DROUGHT. The goodness and power of God are never, I believe, so universally acknowledged as at the end of a long drought. Man is naturally a self-sufficient animal, and in all concerns that seem to lie within the sphere of his own ability, thinks little, or not at all, of the need he always has of protection and furtherance from above. But he is sensible that the clouds will not assemble at his bidding, and that, though the clouds assemble, they will not fall in showers, because he commands them. When, therefore, at last the blessing descends, you shall hear, even in the streets, the most irreligious and thoughtless with one voice exclaim, "Thank God!" confessing themselves indebted to his favour, and willing, at least so far as words go, to give him the glory. I can hardly doubt, therefore, that the earth is sometimes parched, and the crops endangered, in order that the multitude may not want a memento to whom they owe them, nor absolutely forget the Power on which all depend for all things.-Cowper.



For the Church of England Magazine.

O JESU CHRIST! whose herald-prophet went
Through Judah's desert and by Jordan's stream,
Thy coming, great Messias, to proclaim,
And lead a sinful nation to repent!

His zeal, his warning voice, once more impart
From east to west, from south to farthest north;
Send, Lord, thine own anointed heralds forth
To make a highway for thee in man's heart.

That when th' archangel's mighty trump shall sound,
And thou thyself in final pomp shalt come
To sit in judgment, and proclaim man's doom,
We may accepted in thy sight be found.

K. T.

RESTORE to God his due in tithe and time;
A tithe purloined cankers the whole estate.
SUNDAYS observe; think when the bells do chime,
'Tis angels' music; therefore come not late.

God then deals blessings: if a king did so,
Who would not haste, nay, give, to see the show?

When once thy foot enters the church, be bare-
God is more there than thou; for thou art there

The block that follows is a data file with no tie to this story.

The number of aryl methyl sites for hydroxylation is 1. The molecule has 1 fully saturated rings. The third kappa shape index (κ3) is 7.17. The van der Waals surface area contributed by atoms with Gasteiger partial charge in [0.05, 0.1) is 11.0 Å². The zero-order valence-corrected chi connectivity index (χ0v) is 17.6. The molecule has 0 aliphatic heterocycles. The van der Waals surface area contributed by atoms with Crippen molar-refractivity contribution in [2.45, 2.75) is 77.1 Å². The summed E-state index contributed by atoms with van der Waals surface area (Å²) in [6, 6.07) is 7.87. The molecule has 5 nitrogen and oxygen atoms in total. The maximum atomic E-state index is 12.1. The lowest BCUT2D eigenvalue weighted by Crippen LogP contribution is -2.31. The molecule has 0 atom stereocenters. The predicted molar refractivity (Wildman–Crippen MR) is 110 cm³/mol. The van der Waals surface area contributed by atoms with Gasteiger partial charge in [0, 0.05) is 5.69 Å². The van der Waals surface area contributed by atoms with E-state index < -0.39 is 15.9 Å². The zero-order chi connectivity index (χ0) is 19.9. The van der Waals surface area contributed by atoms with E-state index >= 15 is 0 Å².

Only by his permission. Then beware,

And make thyself all reverence and fear.

Kneeling ne'er spoiled silk stocking: quit thy state,

All equal are within the church's gate.

In time of service seal up both thine eyes,

And send them to thy heart; that spying sin, They may weep out the stains by them did rise; These doors being shut, all by the ear comes in. Who marks in church-time others' symmetry, Makes all their beauty his deformity.

Let vain or busy thoughts have there no part;
Bring not thy plough, thy plats, thy pleasure thither.
Christ purged the Temple; so must thou thy heart;
All worldly thoughts are but thieves met together
To cozen thee. Look to thy action well;
For churches either are our heaven or hell.

Judge not the preacher, for he is thy judge:

If thou mislike him, thou conceivest him not.
God calleth preaching folly. Do not grudge
To pick out treasures from an earthen pot.

The worst speak something good; if all want


God takes a text, and preacheth patience. He that gets patience, and the blessing which

Preachers conclude with, hath not lost his pains. He that by being at church escapes the ditch, Which he might fall in by companions, gains.

He that loves God's abode, and, to combine
With saints on earth, shall one day with them



FOLLY OF ATHEISM.-None but the fool will say "There is no God." Kircher, the astronomer, having an acquaintance who denied the existence of a Supreme Being, took the following method to convince him of his error. Expecting him on a visit, he placed a handsome celestial globe in a part of the room where it could not escape the notice of his friend, who, on observing it, inquired whence it came, and who was the maker. "It was not made by any person," said the astronomer; "it came there by chance." "That is impossible," replied the sceptic; "you jest." Kircher, after persisting some time in his assertion, took occasion to reason with his friend upon his atheistical principles. "You will not admit," said he, "that a small body originated in mere chance; and yet you contend that those heavenly bodies, to which it bears only a faint and diminutive resemblance, came into existence without author or design." He pursued this chain of reasoning till his friend was totally confounded, and cordially acknowledged the absurdity of his notions. Paley, in his Natural Philosophy, successfully pursues the same train of reasoning, on the supposition of a watch being found in some remote place, inquiry being made how the mechanism was formed, and how it came there.